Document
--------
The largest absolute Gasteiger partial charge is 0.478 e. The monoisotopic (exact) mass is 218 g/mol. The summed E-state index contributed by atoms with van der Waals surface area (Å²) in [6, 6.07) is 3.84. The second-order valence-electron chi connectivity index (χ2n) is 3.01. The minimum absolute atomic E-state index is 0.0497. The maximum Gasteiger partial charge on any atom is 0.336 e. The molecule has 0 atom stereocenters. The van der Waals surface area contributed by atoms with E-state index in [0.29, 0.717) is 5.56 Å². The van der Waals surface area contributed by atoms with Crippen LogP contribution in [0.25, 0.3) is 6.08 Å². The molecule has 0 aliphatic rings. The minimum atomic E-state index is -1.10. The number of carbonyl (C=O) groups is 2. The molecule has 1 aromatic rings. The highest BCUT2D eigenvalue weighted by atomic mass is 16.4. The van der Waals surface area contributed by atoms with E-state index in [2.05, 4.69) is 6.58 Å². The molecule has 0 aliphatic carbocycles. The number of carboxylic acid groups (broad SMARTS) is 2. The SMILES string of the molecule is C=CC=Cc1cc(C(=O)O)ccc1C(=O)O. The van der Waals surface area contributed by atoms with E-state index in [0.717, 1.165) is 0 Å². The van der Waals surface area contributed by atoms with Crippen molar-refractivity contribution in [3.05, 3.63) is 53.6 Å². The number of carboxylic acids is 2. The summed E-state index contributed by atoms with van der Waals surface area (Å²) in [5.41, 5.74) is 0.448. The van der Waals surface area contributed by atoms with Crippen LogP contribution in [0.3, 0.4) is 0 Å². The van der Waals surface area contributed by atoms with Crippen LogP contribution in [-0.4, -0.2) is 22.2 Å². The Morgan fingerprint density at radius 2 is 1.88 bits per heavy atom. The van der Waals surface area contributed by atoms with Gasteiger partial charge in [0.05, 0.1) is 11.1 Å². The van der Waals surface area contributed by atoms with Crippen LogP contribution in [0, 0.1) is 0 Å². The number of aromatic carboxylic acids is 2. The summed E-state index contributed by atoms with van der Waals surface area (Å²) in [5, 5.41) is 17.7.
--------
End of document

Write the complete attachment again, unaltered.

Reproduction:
The largest absolute Gasteiger partial charge is 0.478 e. The monoisotopic (exact) mass is 218 g/mol. The summed E-state index contributed by atoms with van der Waals surface area (Å²) in [6, 6.07) is 3.84. The second-order valence-electron chi connectivity index (χ2n) is 3.01. The minimum absolute atomic E-state index is 0.0497. The maximum Gasteiger partial charge on any atom is 0.336 e. The molecule has 0 atom stereocenters. The van der Waals surface area contributed by atoms with E-state index in [0.29, 0.717) is 5.56 Å². The van der Waals surface area contributed by atoms with Crippen LogP contribution in [0.25, 0.3) is 6.08 Å². The molecule has 0 aliphatic rings. The minimum atomic E-state index is -1.10. The number of carbonyl (C=O) groups is 2. The molecule has 1 aromatic rings. The highest BCUT2D eigenvalue weighted by atomic mass is 16.4. The van der Waals surface area contributed by atoms with E-state index in [2.05, 4.69) is 6.58 Å². The molecule has 0 aliphatic carbocycles. The number of carboxylic acid groups (broad SMARTS) is 2. The SMILES string of the molecule is C=CC=Cc1cc(C(=O)O)ccc1C(=O)O. The van der Waals surface area contributed by atoms with E-state index in [0.717, 1.165) is 0 Å². The van der Waals surface area contributed by atoms with Crippen molar-refractivity contribution in [3.05, 3.63) is 53.6 Å². The number of carboxylic acids is 2. The summed E-state index contributed by atoms with van der Waals surface area (Å²) in [5.41, 5.74) is 0.448. The van der Waals surface area contributed by atoms with Crippen LogP contribution in [0.3, 0.4) is 0 Å². The van der Waals surface area contributed by atoms with Crippen LogP contribution in [-0.4, -0.2) is 22.2 Å². The Morgan fingerprint density at radius 2 is 1.88 bits per heavy atom. The van der Waals surface area contributed by atoms with Gasteiger partial charge in [0.05, 0.1) is 11.1 Å². The van der Waals surface area contributed by atoms with Crippen LogP contribution in [0, 0.1) is 0 Å². The number of aromatic carboxylic acids is 2. The summed E-state index contributed by atoms with van der Waals surface area (Å²) in [5, 5.41) is 17.7.